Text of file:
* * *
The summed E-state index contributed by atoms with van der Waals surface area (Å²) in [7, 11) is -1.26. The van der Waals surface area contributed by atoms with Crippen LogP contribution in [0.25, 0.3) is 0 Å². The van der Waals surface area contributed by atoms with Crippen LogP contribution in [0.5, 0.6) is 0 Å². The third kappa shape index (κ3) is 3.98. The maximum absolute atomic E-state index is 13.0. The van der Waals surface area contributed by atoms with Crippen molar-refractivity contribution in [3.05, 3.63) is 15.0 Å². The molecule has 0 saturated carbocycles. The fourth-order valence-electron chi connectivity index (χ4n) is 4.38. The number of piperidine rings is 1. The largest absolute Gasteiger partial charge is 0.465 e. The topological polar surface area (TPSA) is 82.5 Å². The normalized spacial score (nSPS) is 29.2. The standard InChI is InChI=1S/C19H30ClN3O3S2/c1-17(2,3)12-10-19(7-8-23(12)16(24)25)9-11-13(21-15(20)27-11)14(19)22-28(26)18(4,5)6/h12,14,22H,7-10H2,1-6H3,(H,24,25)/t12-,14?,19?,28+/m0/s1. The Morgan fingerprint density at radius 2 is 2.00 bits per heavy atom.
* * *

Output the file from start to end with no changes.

The summed E-state index contributed by atoms with van der Waals surface area (Å²) in [7, 11) is -1.26. The van der Waals surface area contributed by atoms with Crippen LogP contribution in [0.25, 0.3) is 0 Å². The van der Waals surface area contributed by atoms with Crippen LogP contribution in [0.5, 0.6) is 0 Å². The third kappa shape index (κ3) is 3.98. The maximum absolute atomic E-state index is 13.0. The van der Waals surface area contributed by atoms with Crippen molar-refractivity contribution in [3.05, 3.63) is 15.0 Å². The molecule has 0 saturated carbocycles. The fourth-order valence-electron chi connectivity index (χ4n) is 4.38. The number of piperidine rings is 1. The largest absolute Gasteiger partial charge is 0.465 e. The topological polar surface area (TPSA) is 82.5 Å². The normalized spacial score (nSPS) is 29.2. The standard InChI is InChI=1S/C19H30ClN3O3S2/c1-17(2,3)12-10-19(7-8-23(12)16(24)25)9-11-13(21-15(20)27-11)14(19)22-28(26)18(4,5)6/h12,14,22H,7-10H2,1-6H3,(H,24,25)/t12-,14?,19?,28+/m0/s1. The Morgan fingerprint density at radius 2 is 2.00 bits per heavy atom.